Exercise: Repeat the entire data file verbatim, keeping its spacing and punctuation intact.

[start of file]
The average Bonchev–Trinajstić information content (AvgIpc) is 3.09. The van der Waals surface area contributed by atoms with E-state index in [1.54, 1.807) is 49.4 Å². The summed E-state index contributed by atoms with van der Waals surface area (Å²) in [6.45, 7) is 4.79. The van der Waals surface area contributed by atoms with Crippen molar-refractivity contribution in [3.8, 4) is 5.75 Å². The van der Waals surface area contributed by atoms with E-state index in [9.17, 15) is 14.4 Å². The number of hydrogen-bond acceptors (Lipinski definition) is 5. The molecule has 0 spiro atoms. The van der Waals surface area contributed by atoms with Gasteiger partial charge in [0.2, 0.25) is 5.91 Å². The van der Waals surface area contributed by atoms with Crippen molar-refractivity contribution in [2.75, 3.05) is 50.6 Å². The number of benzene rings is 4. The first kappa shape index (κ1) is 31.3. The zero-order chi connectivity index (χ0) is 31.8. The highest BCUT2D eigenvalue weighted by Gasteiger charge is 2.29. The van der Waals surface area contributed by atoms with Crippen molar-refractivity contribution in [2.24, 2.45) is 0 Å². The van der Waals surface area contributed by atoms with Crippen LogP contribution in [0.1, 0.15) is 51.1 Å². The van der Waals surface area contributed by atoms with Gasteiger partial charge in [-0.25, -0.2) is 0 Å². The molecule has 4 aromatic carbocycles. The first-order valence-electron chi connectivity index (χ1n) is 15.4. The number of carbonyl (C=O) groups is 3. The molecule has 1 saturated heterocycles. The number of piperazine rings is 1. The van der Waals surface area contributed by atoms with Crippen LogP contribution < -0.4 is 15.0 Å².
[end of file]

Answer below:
The average Bonchev–Trinajstić information content (AvgIpc) is 3.09. The van der Waals surface area contributed by atoms with E-state index in [1.54, 1.807) is 49.4 Å². The summed E-state index contributed by atoms with van der Waals surface area (Å²) in [6.45, 7) is 4.79. The van der Waals surface area contributed by atoms with Crippen molar-refractivity contribution in [3.8, 4) is 5.75 Å². The van der Waals surface area contributed by atoms with E-state index in [9.17, 15) is 14.4 Å². The number of hydrogen-bond acceptors (Lipinski definition) is 5. The molecule has 0 spiro atoms. The van der Waals surface area contributed by atoms with Gasteiger partial charge in [0.2, 0.25) is 5.91 Å². The van der Waals surface area contributed by atoms with Crippen molar-refractivity contribution in [2.75, 3.05) is 50.6 Å². The number of benzene rings is 4. The first kappa shape index (κ1) is 31.3. The zero-order chi connectivity index (χ0) is 31.8. The highest BCUT2D eigenvalue weighted by Gasteiger charge is 2.29. The van der Waals surface area contributed by atoms with Crippen molar-refractivity contribution in [2.24, 2.45) is 0 Å². The van der Waals surface area contributed by atoms with Crippen LogP contribution in [0.1, 0.15) is 51.1 Å². The van der Waals surface area contributed by atoms with Gasteiger partial charge in [-0.25, -0.2) is 0 Å². The molecule has 4 aromatic carbocycles. The first-order valence-electron chi connectivity index (χ1n) is 15.4. The number of carbonyl (C=O) groups is 3. The molecule has 1 saturated heterocycles. The number of piperazine rings is 1. The van der Waals surface area contributed by atoms with Crippen LogP contribution < -0.4 is 15.0 Å².